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Pride and patience

I want patience – and I want it now!

-Madeleine Turner-

I can’t exactly recall the moment I began fervently praying for patience, but it was somewhere between having my first and second child. And within that time frame there have been countless moments where I have cried out, half-prayer, half-curse, “LORD, GIVE ME PATIENCE!!”

I soon discovered it’s a rather dangerous thing to pray for. Instead of relieving me from everyday frustrations with my children, God has, in His wisdom, provided me with more opportunities to practice patience. Because patience isn’t something we earn, but rather, something we learn. And I’m a slow learner, especially when it comes to matters of the heart.

Perhaps you struggle with patience too. Why is it so difficult to cultivate patience in our relationships? Are we not getting enough sleep? Are we too busy? Maybe we need a holiday. Or maybe it’s because we fail to recognise that impatience is actually a fruit of a root. Our impatience is symptomatic of a deeper heart issue: pride.

Pride is the biggest stumbling block to becoming patient. Pride says, “My wants, my needs, my talents and my schedule are more important than yours.” This kind of thinking leads to expectations that everyone should centre on us, and everything should unfold according to our will and time frame. It’s why we struggle to extend grace to others; we see them as obstacles in the way of what we want or believe we are entitled to. Underlying every manifestation of impatience is the desire to be served, to be obeyed and to be in control.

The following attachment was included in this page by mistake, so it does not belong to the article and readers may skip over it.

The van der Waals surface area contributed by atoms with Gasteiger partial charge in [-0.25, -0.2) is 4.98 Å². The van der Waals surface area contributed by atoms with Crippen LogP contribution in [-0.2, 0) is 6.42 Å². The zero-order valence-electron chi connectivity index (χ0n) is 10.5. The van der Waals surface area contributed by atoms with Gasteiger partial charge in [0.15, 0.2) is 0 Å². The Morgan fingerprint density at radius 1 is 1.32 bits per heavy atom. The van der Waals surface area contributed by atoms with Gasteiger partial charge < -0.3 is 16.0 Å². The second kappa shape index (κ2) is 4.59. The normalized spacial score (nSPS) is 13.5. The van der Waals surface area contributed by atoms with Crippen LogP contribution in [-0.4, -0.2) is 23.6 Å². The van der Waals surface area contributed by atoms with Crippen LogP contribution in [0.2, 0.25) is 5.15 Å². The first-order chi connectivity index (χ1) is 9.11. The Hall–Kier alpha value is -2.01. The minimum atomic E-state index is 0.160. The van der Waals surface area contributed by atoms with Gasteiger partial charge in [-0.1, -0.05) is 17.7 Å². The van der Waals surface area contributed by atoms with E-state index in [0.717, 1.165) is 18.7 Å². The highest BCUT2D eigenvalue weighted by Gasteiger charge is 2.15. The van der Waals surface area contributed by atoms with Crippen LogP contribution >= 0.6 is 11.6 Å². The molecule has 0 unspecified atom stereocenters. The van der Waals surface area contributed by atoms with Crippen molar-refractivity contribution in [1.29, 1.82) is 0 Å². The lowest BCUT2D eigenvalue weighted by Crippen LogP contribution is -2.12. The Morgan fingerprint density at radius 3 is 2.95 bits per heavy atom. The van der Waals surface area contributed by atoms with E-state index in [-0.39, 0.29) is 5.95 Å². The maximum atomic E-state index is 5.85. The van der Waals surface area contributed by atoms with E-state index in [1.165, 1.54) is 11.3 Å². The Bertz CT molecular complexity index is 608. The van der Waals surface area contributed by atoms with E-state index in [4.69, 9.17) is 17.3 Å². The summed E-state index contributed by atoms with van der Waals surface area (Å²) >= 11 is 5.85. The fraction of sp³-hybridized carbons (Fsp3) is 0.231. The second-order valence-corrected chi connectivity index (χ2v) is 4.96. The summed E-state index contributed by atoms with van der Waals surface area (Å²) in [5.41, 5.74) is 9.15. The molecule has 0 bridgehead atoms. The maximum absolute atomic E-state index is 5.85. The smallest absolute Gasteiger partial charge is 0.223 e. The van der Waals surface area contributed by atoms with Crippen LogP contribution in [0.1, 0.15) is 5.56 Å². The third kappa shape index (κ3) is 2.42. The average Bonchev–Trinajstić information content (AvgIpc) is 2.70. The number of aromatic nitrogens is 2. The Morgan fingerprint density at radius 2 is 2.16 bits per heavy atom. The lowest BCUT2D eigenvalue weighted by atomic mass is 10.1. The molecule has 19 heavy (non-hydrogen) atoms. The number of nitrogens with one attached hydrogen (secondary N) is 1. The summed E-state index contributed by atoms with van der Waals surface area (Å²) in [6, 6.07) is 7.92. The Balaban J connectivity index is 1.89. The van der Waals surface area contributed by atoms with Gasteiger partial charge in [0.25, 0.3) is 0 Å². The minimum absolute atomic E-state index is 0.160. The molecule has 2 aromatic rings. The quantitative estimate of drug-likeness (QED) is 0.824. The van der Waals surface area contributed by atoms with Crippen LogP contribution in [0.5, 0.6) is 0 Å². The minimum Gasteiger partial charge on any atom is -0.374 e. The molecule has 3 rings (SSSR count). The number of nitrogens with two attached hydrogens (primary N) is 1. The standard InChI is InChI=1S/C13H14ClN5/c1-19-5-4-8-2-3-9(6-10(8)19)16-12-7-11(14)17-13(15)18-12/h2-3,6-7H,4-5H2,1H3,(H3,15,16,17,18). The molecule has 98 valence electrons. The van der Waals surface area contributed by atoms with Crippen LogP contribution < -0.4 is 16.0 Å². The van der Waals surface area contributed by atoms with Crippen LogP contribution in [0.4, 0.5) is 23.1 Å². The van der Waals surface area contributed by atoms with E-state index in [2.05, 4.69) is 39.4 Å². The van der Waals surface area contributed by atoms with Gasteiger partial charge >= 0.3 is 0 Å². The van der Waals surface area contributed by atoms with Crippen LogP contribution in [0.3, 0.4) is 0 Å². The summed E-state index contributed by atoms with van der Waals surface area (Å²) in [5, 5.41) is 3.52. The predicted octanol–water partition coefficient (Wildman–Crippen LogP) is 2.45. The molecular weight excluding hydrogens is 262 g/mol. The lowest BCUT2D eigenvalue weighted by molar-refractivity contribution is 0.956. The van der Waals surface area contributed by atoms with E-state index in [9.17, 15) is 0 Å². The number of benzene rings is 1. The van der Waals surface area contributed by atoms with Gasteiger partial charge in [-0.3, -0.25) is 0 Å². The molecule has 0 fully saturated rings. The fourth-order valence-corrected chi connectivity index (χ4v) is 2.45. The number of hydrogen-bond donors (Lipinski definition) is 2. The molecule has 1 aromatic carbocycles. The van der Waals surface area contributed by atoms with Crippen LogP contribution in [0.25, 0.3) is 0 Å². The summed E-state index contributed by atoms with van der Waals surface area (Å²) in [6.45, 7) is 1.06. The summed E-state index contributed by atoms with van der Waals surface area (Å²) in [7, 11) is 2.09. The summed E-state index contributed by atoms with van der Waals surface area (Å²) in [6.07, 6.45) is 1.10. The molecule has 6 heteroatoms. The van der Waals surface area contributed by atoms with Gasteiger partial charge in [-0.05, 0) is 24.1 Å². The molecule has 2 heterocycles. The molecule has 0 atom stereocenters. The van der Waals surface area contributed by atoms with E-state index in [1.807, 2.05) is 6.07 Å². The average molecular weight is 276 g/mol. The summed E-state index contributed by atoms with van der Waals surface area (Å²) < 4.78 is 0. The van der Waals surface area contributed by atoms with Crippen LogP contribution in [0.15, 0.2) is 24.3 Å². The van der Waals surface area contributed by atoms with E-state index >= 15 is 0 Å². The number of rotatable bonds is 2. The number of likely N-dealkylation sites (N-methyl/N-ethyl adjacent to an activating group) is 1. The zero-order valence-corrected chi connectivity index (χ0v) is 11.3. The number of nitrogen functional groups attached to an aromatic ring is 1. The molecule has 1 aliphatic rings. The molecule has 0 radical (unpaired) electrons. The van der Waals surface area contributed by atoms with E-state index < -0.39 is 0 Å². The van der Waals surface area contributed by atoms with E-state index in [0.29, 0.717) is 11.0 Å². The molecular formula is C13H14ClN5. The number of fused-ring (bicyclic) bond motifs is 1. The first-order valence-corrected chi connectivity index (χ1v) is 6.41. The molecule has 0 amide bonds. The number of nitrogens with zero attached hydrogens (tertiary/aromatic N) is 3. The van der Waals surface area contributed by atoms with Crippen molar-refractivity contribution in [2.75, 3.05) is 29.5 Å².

Pride makes us easily frustrated with people who threaten to ruin our schedule, plans or reputation for punctuality. It’s why we have road rage. Pride also has a tendency to belittle others, to judge them, to look down on them. We become exasperated when others don’t think or do things the right way (i.e. our way), or at the same speed and competency as us. Proud people cannot “suffer” certain people, and impatience shows itself in interrupting others, getting distracted and hurrying people along in conversation. Pride says, “My time, my knowledge and my opinions are more important than yours.”

If pride is at the root of impatience, then humility is the life source of patience. Consider the greatest example of humility: Jesus Christ. It is absolutely staggering that God became man and gave up everything – glory, majesty, honour and worship and then humbled Himself (Phil. 2:6-8).

Jesus patiently accepted His Father’s will (John 6:38). He patiently taught his thick headed disciples. For a time, he even patiently rebuked the Pharisees’ hardness of heart and he patiently loved “sinners”. Jesus demonstrated patient endurance: “Who for the joy set before Him endured the cross, scorning its shame, and sat down at the right hand of the throne of God” (Heb. 12:2). And He did this so that we might patiently walk with him and receive eternal life.

Christians are called to cultivate patience (Gal. 5:22) and to “be patient with everyone” (1 Thess. 5:14; Eph. 4:1-3; Col. 3: 12-13). That’s a high calling, but the God of Patience has given us His Spirit, so that by His power, we can extend patient love to others. When we recognise God’s patient mercy with us every day (Ps. 86:15; 2 Pet. 3:9), it should motivate us to show the same patient generosity in our relationships.

God is after radical heart change in you and me. And He will use anything and everyone as instruments in His hands to glorify Himself and conform us into the image of His Son. That annoying work colleague, difficult relative, toddler in a tantrum is God’s gift to us to build our patience. We can respond either with prideful frustration or humble thanksgiving.

 

Madeleine Turner worships at Ashfield Presbyterian Church, Sydney.

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